Proposal for modifying Get_Pwnam() [Re: couple of
okuyamak at dd.iij4u.or.jp
Mon Nov 27 06:27:33 GMT 2000
>>>>> "GC" == Gerald Carter <gcarter at valinux.com> writes:
>> 1. Why did you not make "AS-IS" test first?
>> # I thought this is the easiest, and yet highest possible...
GC> Because I have never met a UNIX sysadmin which did not
GC> use lower case usernames. Also remember that all Win9x clients
GC> transmit the username in upper case.
Though I did have seen 'Administrator' in /etc/passwd before, I agree.
>> 2. I wonder what will happen if Japanese version of Windows Client
>> having username of Japanese......
>> Maybe we should make Get_Pwnam() as 'pointer to function',
>> and leave the way to switch to correct one according to 'coding
>> system' option.
GC> I would assume the local getpwnam() call should handle
GC> the foreighn characters. But I am by no means someone
GC> who should be talking about foreigh character support :-)
Ah... It's not as easy as you think.
Suppose you have to port Get_Pwnam() to system using
for password name.
# This is just an example to give you an image of how hard it is
# to make all into one. So never mind about whether you really have
# such an system or not. At least, if you think about porting Samba
# to System390, you do face EBCDIC.
You do know what kind of coding system will be passed as
Get_Pwnam()'s parameter. Its US-ASCII. But you don't know which
coding system you have to use for your system until you actually run
# You might think you will know by compile time, but what if your system
# allow you to SELECT the coding system, and you're really making
# binary package for the system. In such a case, you can't use
# information given from your system as general. You have to make
# coding system selection dinamically.
Easiest way to solve this problem is to switch (*Get_Pwnam)() somehow
at somewhere, so that selected (*Get_Pwnam)() do match your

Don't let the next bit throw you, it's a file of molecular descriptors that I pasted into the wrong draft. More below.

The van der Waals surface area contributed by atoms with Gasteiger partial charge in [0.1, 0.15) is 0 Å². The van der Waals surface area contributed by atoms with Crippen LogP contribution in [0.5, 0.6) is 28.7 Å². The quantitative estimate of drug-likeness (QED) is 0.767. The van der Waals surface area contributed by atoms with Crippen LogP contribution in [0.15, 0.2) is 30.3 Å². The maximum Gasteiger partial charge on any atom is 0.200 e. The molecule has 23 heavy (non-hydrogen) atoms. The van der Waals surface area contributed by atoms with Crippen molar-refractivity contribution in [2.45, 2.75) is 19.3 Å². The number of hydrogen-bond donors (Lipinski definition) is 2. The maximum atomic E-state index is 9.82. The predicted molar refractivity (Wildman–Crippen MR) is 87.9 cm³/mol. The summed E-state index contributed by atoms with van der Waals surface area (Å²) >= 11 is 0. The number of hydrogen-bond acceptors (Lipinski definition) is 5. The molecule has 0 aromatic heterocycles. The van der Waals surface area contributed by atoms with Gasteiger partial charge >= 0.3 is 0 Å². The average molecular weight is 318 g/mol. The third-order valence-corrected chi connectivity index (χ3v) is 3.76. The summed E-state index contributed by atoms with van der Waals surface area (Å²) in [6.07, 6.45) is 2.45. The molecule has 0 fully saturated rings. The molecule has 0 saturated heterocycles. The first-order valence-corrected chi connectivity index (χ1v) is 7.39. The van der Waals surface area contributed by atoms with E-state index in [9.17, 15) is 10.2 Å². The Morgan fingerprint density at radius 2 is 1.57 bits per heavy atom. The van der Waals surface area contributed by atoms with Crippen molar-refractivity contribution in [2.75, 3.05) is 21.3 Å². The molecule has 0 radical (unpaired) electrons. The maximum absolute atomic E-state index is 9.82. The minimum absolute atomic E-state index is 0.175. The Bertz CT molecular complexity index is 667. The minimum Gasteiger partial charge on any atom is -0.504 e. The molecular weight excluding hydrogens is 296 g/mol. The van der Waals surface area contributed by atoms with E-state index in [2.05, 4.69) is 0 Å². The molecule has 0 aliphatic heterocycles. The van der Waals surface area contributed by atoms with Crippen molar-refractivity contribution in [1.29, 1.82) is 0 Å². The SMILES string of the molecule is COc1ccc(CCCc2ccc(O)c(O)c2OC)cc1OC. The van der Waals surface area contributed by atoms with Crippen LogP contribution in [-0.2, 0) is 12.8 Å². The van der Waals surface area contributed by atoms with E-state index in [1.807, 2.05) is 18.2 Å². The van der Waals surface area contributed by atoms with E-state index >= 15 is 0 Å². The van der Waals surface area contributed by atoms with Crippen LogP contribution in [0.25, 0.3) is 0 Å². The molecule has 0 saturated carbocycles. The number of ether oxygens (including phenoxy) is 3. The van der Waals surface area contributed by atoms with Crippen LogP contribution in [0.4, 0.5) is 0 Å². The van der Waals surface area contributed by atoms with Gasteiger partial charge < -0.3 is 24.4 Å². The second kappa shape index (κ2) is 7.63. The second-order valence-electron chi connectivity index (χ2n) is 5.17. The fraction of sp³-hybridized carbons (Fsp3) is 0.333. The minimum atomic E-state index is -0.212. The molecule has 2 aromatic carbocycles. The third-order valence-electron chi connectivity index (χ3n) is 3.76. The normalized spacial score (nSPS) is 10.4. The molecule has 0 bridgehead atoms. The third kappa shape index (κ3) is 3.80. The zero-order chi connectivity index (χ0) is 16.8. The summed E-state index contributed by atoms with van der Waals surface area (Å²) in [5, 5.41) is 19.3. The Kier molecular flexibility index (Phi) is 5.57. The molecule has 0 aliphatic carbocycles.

Just a 4 patterns? Well, in Japanese cases, you'll have chance of
following patterns required for output.
1) Your system does not support Japanese username.
2) Supports JIS ( or should I call it ISO-2022-jp ) username
3) Supports SJIS ( Microsoft Kanji Code ) username
4) Supports EUC username
5) Supports UTF-8 username
6) Supports UCS-4 username
7) Supports EBCDIC(IBM) username
8) Supports EBCDIC(Fujitu) username
9) Supports EBCDIC(Toshiba) username
#.... Ah... maybe more. 7,8, and 9 all differs. Slightly.
And currently, the given character code will be SJIS. But in future,
this will turn to UTF-8. And we have to treat each cases correctly,
# Remember that, given character code can be MIXTURE of US-ASCII
# and SJIS too.
And still, think. I have not mentioned about Korians, Chinise,
Vietnum, etc....( mainly because I simply don't know about what kind
of selection do we have. But I'm very sure we do have a lot. ).
So, comes my suggestion. Just use pointer to function. When someone
start porting Samba to new system, he( or she ) will select ( or
simply create ) new_Get_Pwnam() that matchis one's request, and
change (*Get_Pwnam)() accordingly.
Leave problem to native speakers. It's easy to make I18N
structure. But L10N is not an easy job.
Kenichi Okuyama at Tokyo Research Lab., IBM-Japan, Co.
More information about the samba-technical